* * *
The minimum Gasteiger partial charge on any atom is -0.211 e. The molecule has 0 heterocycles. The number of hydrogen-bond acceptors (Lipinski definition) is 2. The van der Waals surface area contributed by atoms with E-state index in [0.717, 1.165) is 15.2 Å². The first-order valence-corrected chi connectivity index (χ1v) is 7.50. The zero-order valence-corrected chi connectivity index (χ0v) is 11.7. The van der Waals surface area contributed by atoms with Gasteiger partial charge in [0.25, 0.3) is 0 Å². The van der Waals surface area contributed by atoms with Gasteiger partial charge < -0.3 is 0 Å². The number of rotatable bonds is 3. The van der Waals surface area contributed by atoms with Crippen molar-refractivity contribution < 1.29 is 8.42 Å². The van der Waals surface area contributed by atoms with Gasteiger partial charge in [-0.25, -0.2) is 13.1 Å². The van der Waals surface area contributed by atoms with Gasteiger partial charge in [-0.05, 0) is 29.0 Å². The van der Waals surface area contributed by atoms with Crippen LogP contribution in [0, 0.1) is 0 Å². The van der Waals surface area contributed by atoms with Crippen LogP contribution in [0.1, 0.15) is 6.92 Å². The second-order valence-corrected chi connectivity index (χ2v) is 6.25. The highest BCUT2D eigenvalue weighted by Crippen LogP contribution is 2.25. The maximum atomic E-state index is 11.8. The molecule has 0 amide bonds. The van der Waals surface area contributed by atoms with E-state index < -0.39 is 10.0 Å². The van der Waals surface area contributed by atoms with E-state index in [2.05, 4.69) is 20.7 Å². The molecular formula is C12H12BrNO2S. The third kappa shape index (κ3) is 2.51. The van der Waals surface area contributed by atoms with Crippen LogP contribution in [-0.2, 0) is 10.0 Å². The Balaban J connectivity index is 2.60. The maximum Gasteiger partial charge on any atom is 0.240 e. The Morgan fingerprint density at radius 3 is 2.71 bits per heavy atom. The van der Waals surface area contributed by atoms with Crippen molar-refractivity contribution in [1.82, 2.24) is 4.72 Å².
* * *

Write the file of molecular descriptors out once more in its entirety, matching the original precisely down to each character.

The minimum Gasteiger partial charge on any atom is -0.211 e. The molecule has 0 heterocycles. The number of hydrogen-bond acceptors (Lipinski definition) is 2. The van der Waals surface area contributed by atoms with E-state index in [0.717, 1.165) is 15.2 Å². The first-order valence-corrected chi connectivity index (χ1v) is 7.50. The zero-order valence-corrected chi connectivity index (χ0v) is 11.7. The van der Waals surface area contributed by atoms with Gasteiger partial charge in [0.25, 0.3) is 0 Å². The van der Waals surface area contributed by atoms with Gasteiger partial charge < -0.3 is 0 Å². The number of rotatable bonds is 3. The van der Waals surface area contributed by atoms with Crippen molar-refractivity contribution < 1.29 is 8.42 Å². The van der Waals surface area contributed by atoms with Gasteiger partial charge in [-0.25, -0.2) is 13.1 Å². The van der Waals surface area contributed by atoms with Gasteiger partial charge in [-0.05, 0) is 29.0 Å². The van der Waals surface area contributed by atoms with Crippen LogP contribution in [0, 0.1) is 0 Å². The van der Waals surface area contributed by atoms with Crippen LogP contribution in [0.1, 0.15) is 6.92 Å². The second-order valence-corrected chi connectivity index (χ2v) is 6.25. The highest BCUT2D eigenvalue weighted by Crippen LogP contribution is 2.25. The maximum atomic E-state index is 11.8. The molecule has 0 amide bonds. The van der Waals surface area contributed by atoms with E-state index < -0.39 is 10.0 Å². The van der Waals surface area contributed by atoms with E-state index in [2.05, 4.69) is 20.7 Å². The molecular formula is C12H12BrNO2S. The third kappa shape index (κ3) is 2.51. The van der Waals surface area contributed by atoms with Crippen LogP contribution in [-0.2, 0) is 10.0 Å². The Balaban J connectivity index is 2.60. The maximum Gasteiger partial charge on any atom is 0.240 e. The Morgan fingerprint density at radius 3 is 2.71 bits per heavy atom. The van der Waals surface area contributed by atoms with Crippen molar-refractivity contribution in [1.82, 2.24) is 4.72 Å².